This is a guest post by Joe Pawlikowski. If you want to guest post on this blog, check out the guidelines here.
It’s hard to believe, but the Android platform has only existed, as we know it, for three years now. It was October 2008 when the first major Android phone hit the market. That feels like a lifetime ago. Since then the Android platform has developed at a blinding pace, and has surpassed the iPhone in smartphone market share. That’s a pretty big accomplishment, considering Apple had released two iPhones before Android released a single handset.
Now Android and Apple are doing battle in a different realm. They’re similar, sure, but the stakes could be even bigger. Tablets have become hot products lately. As they did with the iPhone and smartphones, Apple set the market for tablets with the iPad. That market boomed earlier this year when Apple released its follow-up, the iPad 2. This time, however, Android was around to release competing tablets before Apple could get out that second device. But the timeline remains the same.
In late 2010 Samsung released what was supposed to be the first competitive, big-brand Android tablet with the Galaxy Tab. On the exterior it looked impressive. While the Android OS hadn’t yet been optimized for tablets, there were a few adaptations that allowed most Android apps to run on the larger screen. But the lack of a dedicated OS ended up hurting Android, just as having an underdeveloped OS hurt them in 2008. And so the Galaxy Tab became a notable flop.
As Android smartphones worked through their first year, we saw a few supposedly exciting releases. HTC released the Hero, which, with its Sense UI, might have made a difference. But it went by mostly unnoticed. Apple, meanwhile, released the iPhone 3GS to much fanfare. It created an even larger gap between Android and iPhone. Similarly, a few hyped Android tablets came out in early 2011 — the Motorola Xoom was the most hyped — but they failed. The iPad 2 got all the attention, and it has completely dominated the tablet market.
It wasn’t until November, 2009 that Android got its first big push. Working with Verizon Wireless, at the time the US’s No. 1 cellular carrier, Motorola released the Droid. There was a heavy marketing campaign touting all of the things that “Droid Does” that iPhone didn’t. That helped push tons of units out the door and finally put Android on the map. In 2010 a number of other impressive Android handsets hit the market, but most notably a number of quality but affordable ones did, too. That helped expand Android’s reach.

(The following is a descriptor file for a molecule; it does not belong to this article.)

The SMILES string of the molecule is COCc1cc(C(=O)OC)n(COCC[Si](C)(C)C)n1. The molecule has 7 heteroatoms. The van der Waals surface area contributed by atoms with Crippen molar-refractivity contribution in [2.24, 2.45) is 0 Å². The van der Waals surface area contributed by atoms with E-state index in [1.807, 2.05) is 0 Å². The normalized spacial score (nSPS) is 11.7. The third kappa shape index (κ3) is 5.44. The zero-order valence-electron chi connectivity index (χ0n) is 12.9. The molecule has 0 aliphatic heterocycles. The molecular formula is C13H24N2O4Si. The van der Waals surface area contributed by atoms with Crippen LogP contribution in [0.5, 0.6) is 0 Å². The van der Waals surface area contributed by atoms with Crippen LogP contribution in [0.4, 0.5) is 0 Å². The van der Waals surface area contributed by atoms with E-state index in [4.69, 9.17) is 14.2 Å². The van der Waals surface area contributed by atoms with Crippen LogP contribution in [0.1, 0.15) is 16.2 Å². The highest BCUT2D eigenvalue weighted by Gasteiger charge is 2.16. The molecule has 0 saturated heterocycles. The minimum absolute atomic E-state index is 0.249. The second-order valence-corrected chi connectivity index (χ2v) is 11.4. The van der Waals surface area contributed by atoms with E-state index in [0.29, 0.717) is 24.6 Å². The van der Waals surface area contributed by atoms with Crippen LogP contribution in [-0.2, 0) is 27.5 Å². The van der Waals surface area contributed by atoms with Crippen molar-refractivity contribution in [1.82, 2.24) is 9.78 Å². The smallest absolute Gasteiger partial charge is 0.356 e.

Does Android have another Motorola Droid up its sleeve? There look to be some promising Android tablets coming out now, for sure. There is the Kindle Fire by Amazon and the NOOK Tablet by Barnes & Nobile, but they’re both flawed. While they’ll sell well inside the US, 1) they probably won’t sell well, if at all, in international markets, and 2) they’re more proprietary tablets than Android tablets. That is, while they run Android, they’re branded and controlled by Amazon and Barnes & Noble. They will not suffice as legitimate Android tablets, though they will certainly be among the most affordable ones on the market.
There is much redemption in the Samsung Galaxy Tab 10.1. It succeeds in almost every place that the original Galaxy Tab failed. Unfortunately, this seems to be more akin to the Nexus One than the Droid. The Nexus One was by far the most powerful Android smartphone when Google released it in December, 2009. It was on par with, if not superior to, the iPhone 3GS in terms of technical capabilities. But it didn’t sell well, because the marketing wasn’t there.
That isn’t to say that the marketing isn’t all there for the Galaxy Tab. T-Mobile just picked it up, and they’re doing plenty to push it out doors. They’re even offering a low down payment with payment plan, to help ease the burden of a high up-front cost. But there just isn’t that hype that there was with the Droid. That makes it difficult to believe that Android tablets will make that big push next year and catch the iPad, as Android smartphones caught the iPhone in 2010.
Then again, there is always the price factor. Chances are the NOOK Tablet and the Kindle Fire will outsell all other Android tablets in the fourth quarter. That could send a signal to manufacturers that there is one surefire way to compete with Apple: on price. That could create a market for mid-range Android tablets, just as there was a market for mid-range Android smartphones starting in 2010. In other words, affordability could make the big difference in the tablet wars.
While Android does have a few solid tablets to offer, it doesn’t seem like they have that one big tablet that will push them through like the Motorola Droid did for smartphones. That doesn’t mean the cause is lost, though. Android has a number of advantages over Apple, and chances are we’ll see cheaper and better tablets in the coming year. That might not make for a parallel story, but it could still mean success for Android tablets.
Joe Pawlikowski is the editor of AndGeeks.com, a site that helps uncover the hidden gems of Android.
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